The flight area is the nearest thing to an exotic haven you’ll find in Stratford, cascading waterfalls, fish-filled pools, an artificial climate and rare plants ensure a stroll through the area is more akin to a real life tropical rainforest than the actuality of a British greenhouse.

chinese painted quail

The flight area wouldn’t be called a flight area if it didn’t include nature’s aviators, birds. There is in fact a healthy selection of species in the greenhouses, all of which have been chosen because of their decided lack of insects in the diet – this just means the area feels authentic and has a greater wealth of wild-life on show. Some of the more flamboyant of the species’ include the Australian cockatrice and Chinese painted quail.

Stratford caterpillar room

The caterpillar room is where you can engage with the primary stages of the butterfly life cycles and so both caterpillars and pupae are resident there, all viewable in a large walk-through greenhouse.

The sight of many wriggling species of caterpillars in a strangely cute one, as despite their huge differences in appearance, they ubiquitously share an air of infant naiveté that is undoubtedly a result of the anthropomorphization, we as a society, love to do.

A personal favourite of the species of caterpillar is the owl butterfly caterpillar, a chubby little critter with intimidating hairs all over its body that are deceptively similar to spikes.

Perhaps less adorable, but equally intriguing is the pupae form that the caterpillars inevitably take later in their life cycle. These are housed in the room’s ‘emerging cage’, named so as it exhibits the moment in which the newly formed butterflies break out of their chrysalis and prepare their wings for their maiden voyage. The Stratford butterfly farm really excels here, ensuring the full breadth of the breath-taking biography of the butterfly is on show.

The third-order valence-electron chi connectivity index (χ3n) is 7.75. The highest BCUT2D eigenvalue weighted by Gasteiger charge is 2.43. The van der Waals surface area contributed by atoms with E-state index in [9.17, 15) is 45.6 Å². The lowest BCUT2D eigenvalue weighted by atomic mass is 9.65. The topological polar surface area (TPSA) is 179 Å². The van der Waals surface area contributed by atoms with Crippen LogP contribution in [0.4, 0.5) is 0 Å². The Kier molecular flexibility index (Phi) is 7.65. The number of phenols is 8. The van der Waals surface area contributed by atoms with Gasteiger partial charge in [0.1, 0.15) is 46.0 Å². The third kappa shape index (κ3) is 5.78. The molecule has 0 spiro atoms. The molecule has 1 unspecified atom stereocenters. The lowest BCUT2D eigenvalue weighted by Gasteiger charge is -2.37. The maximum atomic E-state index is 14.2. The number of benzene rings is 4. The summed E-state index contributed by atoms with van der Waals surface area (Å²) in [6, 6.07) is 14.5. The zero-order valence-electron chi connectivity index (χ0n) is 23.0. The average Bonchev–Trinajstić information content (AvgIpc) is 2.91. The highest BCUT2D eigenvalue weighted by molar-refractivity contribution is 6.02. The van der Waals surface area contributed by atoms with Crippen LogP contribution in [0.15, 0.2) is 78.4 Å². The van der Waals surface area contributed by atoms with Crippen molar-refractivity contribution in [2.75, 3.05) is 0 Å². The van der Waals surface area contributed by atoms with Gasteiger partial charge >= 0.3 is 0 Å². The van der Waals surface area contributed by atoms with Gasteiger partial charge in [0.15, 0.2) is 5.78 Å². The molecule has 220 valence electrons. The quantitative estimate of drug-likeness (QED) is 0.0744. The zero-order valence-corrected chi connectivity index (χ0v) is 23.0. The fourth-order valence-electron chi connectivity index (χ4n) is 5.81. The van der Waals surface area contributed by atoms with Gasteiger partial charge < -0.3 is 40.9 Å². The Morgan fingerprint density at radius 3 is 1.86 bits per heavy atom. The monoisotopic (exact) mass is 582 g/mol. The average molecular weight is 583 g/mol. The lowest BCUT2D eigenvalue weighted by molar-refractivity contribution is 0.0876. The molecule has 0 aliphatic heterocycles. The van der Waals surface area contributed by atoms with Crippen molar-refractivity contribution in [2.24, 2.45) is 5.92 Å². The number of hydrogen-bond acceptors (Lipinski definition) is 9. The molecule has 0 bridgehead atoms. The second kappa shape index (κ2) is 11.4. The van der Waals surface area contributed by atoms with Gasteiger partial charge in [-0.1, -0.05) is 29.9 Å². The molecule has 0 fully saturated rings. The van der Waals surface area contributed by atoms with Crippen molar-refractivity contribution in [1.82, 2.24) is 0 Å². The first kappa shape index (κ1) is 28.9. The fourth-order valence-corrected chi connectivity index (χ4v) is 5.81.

Stratford insect city

Amazingly for a self-proclaimed butterfly farm, there are a grand variety of exotic and unusual insects available to be seen in what’s fittingly called the ‘insect city’ – not to worry however as the creepier of the crawlies are kept behind glass. A highlight is the beetle area, which too features the complete stages of the creature’s life cycle – including larvae and adult beetles. This is particularly rewarding as this stage of the beetle’s life is usually reserved to the underground or inside the bark of trees. Furthermore, there is the extensive collection of grasshoppers which include the more brightly coloured, the highly poisonous and the unusual smelling of the species.

With the further draws of a professional wildlife photography exhibition, an ‘arachnoland’ and the impressively equipped gift shop, the Stratford butterfly haven doesn’t fall short in terms of things to keep you, or your family occupied. Stratford butterfly farm is simply a pocket of paradise, the tropical microcosm on show makes the stresses of the wider world seem insignificant (even if it’s only temporarily) when compared to the intricate workings of the natural world.

To have a swarm of gentle and beautiful butterflies fly around you is a humbling and heart-warming experience, not to mention the trip as a whole is certain to entertain your children in an enriching and interesting manner.

Stratford pink butterfly